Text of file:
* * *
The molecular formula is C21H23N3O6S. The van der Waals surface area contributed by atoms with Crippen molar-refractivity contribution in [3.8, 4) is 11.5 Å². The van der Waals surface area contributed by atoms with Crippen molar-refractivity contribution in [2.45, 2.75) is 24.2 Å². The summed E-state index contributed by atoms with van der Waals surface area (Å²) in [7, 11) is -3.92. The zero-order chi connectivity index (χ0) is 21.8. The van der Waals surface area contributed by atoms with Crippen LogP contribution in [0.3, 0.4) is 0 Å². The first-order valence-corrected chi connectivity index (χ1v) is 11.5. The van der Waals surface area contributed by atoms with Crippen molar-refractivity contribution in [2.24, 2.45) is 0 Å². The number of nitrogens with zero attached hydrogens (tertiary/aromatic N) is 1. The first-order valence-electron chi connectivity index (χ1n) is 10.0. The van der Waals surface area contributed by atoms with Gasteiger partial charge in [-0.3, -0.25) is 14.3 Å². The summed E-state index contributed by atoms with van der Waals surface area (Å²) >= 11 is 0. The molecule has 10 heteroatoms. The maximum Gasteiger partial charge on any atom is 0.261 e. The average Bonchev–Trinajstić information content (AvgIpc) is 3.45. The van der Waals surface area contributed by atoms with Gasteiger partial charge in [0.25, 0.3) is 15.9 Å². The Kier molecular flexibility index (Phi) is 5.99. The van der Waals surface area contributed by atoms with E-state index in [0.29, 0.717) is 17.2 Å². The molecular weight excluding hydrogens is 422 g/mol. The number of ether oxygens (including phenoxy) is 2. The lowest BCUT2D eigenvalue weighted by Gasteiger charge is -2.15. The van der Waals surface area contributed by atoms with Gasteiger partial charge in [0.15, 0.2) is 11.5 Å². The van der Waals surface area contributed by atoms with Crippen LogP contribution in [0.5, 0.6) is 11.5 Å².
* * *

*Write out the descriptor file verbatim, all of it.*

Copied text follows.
The molecular formula is C21H23N3O6S. The van der Waals surface area contributed by atoms with Crippen molar-refractivity contribution in [3.8, 4) is 11.5 Å². The van der Waals surface area contributed by atoms with Crippen molar-refractivity contribution in [2.45, 2.75) is 24.2 Å². The summed E-state index contributed by atoms with van der Waals surface area (Å²) in [7, 11) is -3.92. The zero-order chi connectivity index (χ0) is 21.8. The van der Waals surface area contributed by atoms with Crippen LogP contribution in [0.3, 0.4) is 0 Å². The first-order valence-corrected chi connectivity index (χ1v) is 11.5. The van der Waals surface area contributed by atoms with Crippen molar-refractivity contribution in [2.24, 2.45) is 0 Å². The number of nitrogens with zero attached hydrogens (tertiary/aromatic N) is 1. The first-order valence-electron chi connectivity index (χ1n) is 10.0. The van der Waals surface area contributed by atoms with Gasteiger partial charge in [-0.3, -0.25) is 14.3 Å². The summed E-state index contributed by atoms with van der Waals surface area (Å²) >= 11 is 0. The molecule has 10 heteroatoms. The maximum Gasteiger partial charge on any atom is 0.261 e. The average Bonchev–Trinajstić information content (AvgIpc) is 3.45. The van der Waals surface area contributed by atoms with Gasteiger partial charge in [0.25, 0.3) is 15.9 Å². The Kier molecular flexibility index (Phi) is 5.99. The van der Waals surface area contributed by atoms with E-state index in [0.29, 0.717) is 17.2 Å². The molecular weight excluding hydrogens is 422 g/mol. The number of ether oxygens (including phenoxy) is 2. The lowest BCUT2D eigenvalue weighted by Gasteiger charge is -2.15. The van der Waals surface area contributed by atoms with Gasteiger partial charge in [0.15, 0.2) is 11.5 Å². The van der Waals surface area contributed by atoms with Crippen LogP contribution in [0.5, 0.6) is 11.5 Å².